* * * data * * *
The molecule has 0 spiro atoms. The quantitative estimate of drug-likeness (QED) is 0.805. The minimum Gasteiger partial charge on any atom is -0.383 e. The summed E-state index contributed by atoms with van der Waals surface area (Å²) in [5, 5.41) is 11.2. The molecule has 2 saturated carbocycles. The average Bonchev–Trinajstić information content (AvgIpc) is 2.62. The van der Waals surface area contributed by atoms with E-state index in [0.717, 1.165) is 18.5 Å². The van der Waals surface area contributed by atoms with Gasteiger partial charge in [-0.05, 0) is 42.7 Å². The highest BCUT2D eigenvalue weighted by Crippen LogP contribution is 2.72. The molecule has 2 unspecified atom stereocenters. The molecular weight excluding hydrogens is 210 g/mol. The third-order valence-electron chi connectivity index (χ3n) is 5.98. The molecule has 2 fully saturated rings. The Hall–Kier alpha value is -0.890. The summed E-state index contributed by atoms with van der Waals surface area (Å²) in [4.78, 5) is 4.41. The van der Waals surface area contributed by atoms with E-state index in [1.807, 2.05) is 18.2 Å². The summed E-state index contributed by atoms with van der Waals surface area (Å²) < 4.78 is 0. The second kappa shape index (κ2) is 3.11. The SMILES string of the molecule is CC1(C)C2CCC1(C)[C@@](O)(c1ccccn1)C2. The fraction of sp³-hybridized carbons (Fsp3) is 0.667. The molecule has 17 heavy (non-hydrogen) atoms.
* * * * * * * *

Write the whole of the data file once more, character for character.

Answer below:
The molecule has 0 spiro atoms. The quantitative estimate of drug-likeness (QED) is 0.805. The minimum Gasteiger partial charge on any atom is -0.383 e. The summed E-state index contributed by atoms with van der Waals surface area (Å²) in [5, 5.41) is 11.2. The molecule has 2 saturated carbocycles. The average Bonchev–Trinajstić information content (AvgIpc) is 2.62. The van der Waals surface area contributed by atoms with E-state index in [0.717, 1.165) is 18.5 Å². The van der Waals surface area contributed by atoms with Gasteiger partial charge in [-0.05, 0) is 42.7 Å². The highest BCUT2D eigenvalue weighted by Crippen LogP contribution is 2.72. The molecule has 2 unspecified atom stereocenters. The molecular weight excluding hydrogens is 210 g/mol. The third-order valence-electron chi connectivity index (χ3n) is 5.98. The molecule has 2 fully saturated rings. The Hall–Kier alpha value is -0.890. The summed E-state index contributed by atoms with van der Waals surface area (Å²) in [4.78, 5) is 4.41. The van der Waals surface area contributed by atoms with E-state index in [1.807, 2.05) is 18.2 Å². The summed E-state index contributed by atoms with van der Waals surface area (Å²) < 4.78 is 0. The second kappa shape index (κ2) is 3.11. The SMILES string of the molecule is CC1(C)C2CCC1(C)[C@@](O)(c1ccccn1)C2. The fraction of sp³-hybridized carbons (Fsp3) is 0.667. The molecule has 17 heavy (non-hydrogen) atoms.